DRONE ANTICS IN CALIFORNIA EXAMPLE OF WHY MB STADIUM WILL BE A 'NO FLY ZONE' SATURDAY
The Federal Aviation Administration is warning drone pilots to stay away from Mercedes-Benz Stadium during Saturday's game.
Just last weekend, a rogue drone pilot in California dropped political leaflets into stadiums during two NFL games. And it's becoming a growing issue and why the use of no-fly zones is growing - especially around stadiums and large crowds.
It's a temporary restriction but it's meant to keep fans safe.
11Alive spent some time with Dan Parker, a pilot for the Atlanta Drone Group.
"We do work in film and T.V.," he said. "We do live broadcasting for news."
Parker is a licensed commercial drone pilot.
"As someone who wants to do this correctly and legally, seeing people do things somewhat rogue and against the rules and, uh, dangerous - it's frowned upon," he said.
Parker follows the rules when others don't - whether that's hobbyists or those with an agenda. Tracy Mapes is one of latter. He attempted to use his drone to drop political leaflets in two NFL stadiums during games a week before in California. He was arrested.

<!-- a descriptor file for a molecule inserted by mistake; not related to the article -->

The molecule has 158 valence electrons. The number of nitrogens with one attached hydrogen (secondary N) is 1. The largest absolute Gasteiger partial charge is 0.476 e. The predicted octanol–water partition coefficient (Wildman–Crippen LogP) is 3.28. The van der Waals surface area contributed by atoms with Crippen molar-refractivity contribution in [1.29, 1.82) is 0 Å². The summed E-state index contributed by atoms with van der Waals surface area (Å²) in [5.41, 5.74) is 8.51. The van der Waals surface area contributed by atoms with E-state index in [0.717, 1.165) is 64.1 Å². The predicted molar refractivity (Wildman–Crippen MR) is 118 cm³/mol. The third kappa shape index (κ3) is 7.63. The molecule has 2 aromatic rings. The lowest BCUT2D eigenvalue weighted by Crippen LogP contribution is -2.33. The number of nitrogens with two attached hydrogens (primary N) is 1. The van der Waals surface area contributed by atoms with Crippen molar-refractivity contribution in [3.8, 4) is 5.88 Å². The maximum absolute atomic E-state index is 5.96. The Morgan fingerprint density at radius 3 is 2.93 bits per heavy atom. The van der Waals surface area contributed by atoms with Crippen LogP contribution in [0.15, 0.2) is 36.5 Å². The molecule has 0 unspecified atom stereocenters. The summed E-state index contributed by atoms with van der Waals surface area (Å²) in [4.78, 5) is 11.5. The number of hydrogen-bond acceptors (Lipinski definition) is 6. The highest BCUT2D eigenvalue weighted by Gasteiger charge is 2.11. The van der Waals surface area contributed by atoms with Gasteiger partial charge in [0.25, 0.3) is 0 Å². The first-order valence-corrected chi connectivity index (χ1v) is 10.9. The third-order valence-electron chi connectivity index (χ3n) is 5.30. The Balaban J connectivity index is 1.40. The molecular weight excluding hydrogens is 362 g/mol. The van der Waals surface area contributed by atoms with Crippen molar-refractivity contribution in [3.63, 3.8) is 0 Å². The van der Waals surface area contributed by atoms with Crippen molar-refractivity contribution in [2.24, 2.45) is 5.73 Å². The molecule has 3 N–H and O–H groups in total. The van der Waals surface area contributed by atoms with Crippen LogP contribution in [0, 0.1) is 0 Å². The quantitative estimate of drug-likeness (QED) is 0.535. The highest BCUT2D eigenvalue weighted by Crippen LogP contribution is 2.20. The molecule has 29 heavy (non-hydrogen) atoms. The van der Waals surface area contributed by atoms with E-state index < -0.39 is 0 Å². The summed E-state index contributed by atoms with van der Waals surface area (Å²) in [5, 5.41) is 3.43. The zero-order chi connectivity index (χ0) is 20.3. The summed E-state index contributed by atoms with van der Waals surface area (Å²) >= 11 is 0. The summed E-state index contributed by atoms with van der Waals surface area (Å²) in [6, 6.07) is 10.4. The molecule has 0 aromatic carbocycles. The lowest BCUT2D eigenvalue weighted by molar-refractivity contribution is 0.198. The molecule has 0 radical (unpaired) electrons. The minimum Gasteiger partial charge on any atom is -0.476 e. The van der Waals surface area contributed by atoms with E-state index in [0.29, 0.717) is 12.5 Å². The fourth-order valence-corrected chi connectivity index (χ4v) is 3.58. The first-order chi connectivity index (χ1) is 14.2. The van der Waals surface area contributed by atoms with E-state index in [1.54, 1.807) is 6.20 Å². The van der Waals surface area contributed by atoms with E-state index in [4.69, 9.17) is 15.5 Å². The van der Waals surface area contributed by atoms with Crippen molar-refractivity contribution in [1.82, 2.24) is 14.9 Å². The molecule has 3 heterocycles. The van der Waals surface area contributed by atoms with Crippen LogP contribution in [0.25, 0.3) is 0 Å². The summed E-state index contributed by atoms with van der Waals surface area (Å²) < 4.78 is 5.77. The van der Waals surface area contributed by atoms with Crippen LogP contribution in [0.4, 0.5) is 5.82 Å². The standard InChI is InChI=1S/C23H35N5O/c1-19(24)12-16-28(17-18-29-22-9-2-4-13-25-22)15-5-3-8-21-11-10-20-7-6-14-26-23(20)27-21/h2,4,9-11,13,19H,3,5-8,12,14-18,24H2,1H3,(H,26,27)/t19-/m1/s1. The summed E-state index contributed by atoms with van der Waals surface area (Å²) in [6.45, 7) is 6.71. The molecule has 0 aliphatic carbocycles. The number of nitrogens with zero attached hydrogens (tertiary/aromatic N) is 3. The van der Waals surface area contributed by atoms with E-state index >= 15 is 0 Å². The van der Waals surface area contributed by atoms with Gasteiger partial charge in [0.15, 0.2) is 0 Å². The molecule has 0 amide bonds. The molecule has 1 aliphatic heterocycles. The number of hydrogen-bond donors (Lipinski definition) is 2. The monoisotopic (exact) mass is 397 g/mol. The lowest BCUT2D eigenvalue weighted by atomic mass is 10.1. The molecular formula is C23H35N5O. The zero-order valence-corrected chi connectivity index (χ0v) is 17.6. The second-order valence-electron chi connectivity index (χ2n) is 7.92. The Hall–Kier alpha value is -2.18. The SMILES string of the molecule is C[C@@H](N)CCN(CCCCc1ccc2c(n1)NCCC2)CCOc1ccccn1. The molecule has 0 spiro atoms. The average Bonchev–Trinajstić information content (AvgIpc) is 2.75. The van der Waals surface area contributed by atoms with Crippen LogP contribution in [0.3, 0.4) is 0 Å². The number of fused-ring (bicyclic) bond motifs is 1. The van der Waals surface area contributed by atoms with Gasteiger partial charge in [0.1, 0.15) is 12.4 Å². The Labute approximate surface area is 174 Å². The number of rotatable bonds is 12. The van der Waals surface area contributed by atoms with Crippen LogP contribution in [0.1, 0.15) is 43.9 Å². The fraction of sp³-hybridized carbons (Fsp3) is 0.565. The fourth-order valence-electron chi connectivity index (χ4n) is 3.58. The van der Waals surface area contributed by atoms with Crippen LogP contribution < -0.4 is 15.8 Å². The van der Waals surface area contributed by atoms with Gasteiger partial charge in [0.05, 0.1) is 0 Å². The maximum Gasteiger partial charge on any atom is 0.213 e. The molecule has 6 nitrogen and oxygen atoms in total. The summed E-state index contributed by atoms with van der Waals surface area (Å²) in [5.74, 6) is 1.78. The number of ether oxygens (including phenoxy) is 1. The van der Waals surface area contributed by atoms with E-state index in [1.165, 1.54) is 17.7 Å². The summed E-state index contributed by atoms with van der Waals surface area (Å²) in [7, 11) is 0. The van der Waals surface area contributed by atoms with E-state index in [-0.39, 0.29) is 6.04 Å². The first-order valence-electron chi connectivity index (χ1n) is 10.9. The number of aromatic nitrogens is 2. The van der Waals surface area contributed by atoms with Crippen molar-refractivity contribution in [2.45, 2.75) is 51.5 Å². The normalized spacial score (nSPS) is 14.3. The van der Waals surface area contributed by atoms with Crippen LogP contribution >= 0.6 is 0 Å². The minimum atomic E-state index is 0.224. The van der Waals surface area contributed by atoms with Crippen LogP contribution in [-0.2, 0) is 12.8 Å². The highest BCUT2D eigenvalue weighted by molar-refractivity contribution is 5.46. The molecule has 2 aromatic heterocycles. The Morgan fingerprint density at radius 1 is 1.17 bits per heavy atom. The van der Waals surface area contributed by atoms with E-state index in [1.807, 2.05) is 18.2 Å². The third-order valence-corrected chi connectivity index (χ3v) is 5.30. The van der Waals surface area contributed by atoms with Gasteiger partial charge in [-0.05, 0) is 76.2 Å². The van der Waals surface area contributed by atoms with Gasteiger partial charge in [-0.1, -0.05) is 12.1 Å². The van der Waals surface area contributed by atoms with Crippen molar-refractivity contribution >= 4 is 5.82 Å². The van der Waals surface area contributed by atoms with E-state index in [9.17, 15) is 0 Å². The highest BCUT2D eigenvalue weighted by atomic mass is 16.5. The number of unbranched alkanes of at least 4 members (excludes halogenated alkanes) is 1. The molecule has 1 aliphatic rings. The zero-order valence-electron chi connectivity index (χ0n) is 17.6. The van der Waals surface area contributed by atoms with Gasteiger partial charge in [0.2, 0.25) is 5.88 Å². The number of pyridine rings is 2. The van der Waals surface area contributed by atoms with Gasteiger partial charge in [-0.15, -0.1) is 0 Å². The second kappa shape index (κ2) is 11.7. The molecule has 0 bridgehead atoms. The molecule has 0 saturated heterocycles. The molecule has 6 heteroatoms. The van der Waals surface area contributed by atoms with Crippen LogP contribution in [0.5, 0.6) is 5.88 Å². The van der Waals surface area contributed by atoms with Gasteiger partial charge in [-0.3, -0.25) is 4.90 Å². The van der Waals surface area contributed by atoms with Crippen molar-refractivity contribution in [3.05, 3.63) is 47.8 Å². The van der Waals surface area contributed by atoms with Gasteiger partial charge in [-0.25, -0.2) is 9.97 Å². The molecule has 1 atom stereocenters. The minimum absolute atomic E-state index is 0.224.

Saturday in Atlanta, a no-fly zone will be in place over Mercedes-Benz Stadium as thousands take in the SEC Championship Game.
"If there's any type of mechanical problem with the drone or if there's just, uh, user error, you know, it can be fatal," he said.
The FAA says you're not allowed to fly drones within 3 miles of Major League Baseball, National Football League or National Collegiate Athletic Association Division I football stadiums. And drone pilots could face criminal charges for ignoring this restriction.
"These propellors spin extremely fast and, to get stuck in the face or the neck - or somewhere - could seriously injure or kill someone," Parker said.
Drone pilots can download a special FAA app called "B4UFLY" to learn where it's considered safe to fly.